I went up into the attic.  Weíd cleaned it out a week ago, collecting what we wanted, so I didnít spend much time there.  I realized I just wanted to see it again.  Iíd spent time there as a little boy.  I was leaving my youth behind, and this was part of it.  There wasnít a box in which to pack my feelings.


I found some stuff in the basement that I decided to pack, stuff weíd already decided to leave but that I felt differently about now.  I knew I was getting nostalgic, but I didnít care.  My anger was getting hotter.  I needed to keep tamping it down.  Getting mad affected me more than it did Dad and always left me feeling empty and jittery after I blew up.  I hated being angry.  Iíd always been such a happy kid.  That was gone, too.


Things had been bad even before Mom started drinking and then eventually left.  But she did, and then Dad got all quiet.  Then, later, he told me we were moving.  He wouldnít even tell me why, just that we were leaving; that he couldnít live here any longer.


How was that fair?  To me, I mean.  Yeah, things were bad, and theyíd never be the same, but I was doing well in school.  I had lots of friends.  I played on the JV football team and was hoping to move up to the varsity squad this coming year, and I wrestled on that team, too.  My whole life was here.  But Dad said we were moving; he wouldnít even talk about it.


At least, heíd waited till the school year was over.  Not that that was much of a concession.  He didnít find a renter until a week before school ended.


I got really mad when I realized we really were leaving and there was nothing I could do about it, that nothing I said made any difference at all.  It was unfair and wrong, and I confronted him.  Even though I was 15, I was as big as my dad.   I yelled at him, told him everything that was wrong and stupid about leaving.  He didnít even fight back.  He listened to me for a while, then said, ďSorry, son.  I canít stay here any longer.  Weíre going as soon as schoolís out.Ē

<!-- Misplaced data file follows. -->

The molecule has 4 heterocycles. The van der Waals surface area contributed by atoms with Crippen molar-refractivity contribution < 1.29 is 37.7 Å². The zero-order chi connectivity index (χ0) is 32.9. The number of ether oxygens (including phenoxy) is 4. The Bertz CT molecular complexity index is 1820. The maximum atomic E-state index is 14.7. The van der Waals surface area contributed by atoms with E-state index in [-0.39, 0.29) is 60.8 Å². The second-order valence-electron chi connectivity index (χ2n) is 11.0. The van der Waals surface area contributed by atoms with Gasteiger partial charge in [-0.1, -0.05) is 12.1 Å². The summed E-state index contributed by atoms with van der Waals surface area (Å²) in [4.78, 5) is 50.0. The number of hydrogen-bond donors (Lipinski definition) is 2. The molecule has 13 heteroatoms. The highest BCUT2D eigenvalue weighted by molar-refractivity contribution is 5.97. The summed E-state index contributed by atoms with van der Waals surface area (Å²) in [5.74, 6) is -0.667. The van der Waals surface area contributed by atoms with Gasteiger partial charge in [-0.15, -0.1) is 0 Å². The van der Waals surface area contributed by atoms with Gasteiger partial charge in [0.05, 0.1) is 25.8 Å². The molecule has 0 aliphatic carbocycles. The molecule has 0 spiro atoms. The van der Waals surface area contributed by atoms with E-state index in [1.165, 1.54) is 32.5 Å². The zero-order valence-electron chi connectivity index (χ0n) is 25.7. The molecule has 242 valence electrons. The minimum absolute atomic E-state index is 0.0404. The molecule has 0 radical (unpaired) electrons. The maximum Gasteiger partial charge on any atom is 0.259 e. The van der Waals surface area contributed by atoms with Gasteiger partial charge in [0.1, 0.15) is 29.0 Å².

And thatís what we did.  I tried being moody and then surly and abrasive, and it was as though I was talking to the wall.  He was not on my wavelength any longer, and it hurt.  I moped about for a week and then started saying goodbye to my friends.  It really sank in what I was leaving behind was when I said goodbye to Chase.


Chase was a special friend.  When I told him I was leaving, his eyes got really wide.  He slumped down onto his bed and dropped his head.  I hadnít seen him looking so defeated in a long time.  OK, Iíll admit it.  I had tears in my eyes, too.


We got in the car a little after 11, after he shook hands with the young couple who were renting from him, and drove away from the only house Iíd ever lived in, from Kinnessa, the only city Iíd ever known, from all the friends Iíd ever had, and from the school where I was known and liked and that was a big part of my life.


I was very quiet on that drive.  I knew it would do no good to pout.  It would make me feel rotten, and not affect Dad at all.  But I wasnít going to talk to him, either.  Not that that made any difference.  He might not have bothered to answer, even if I had.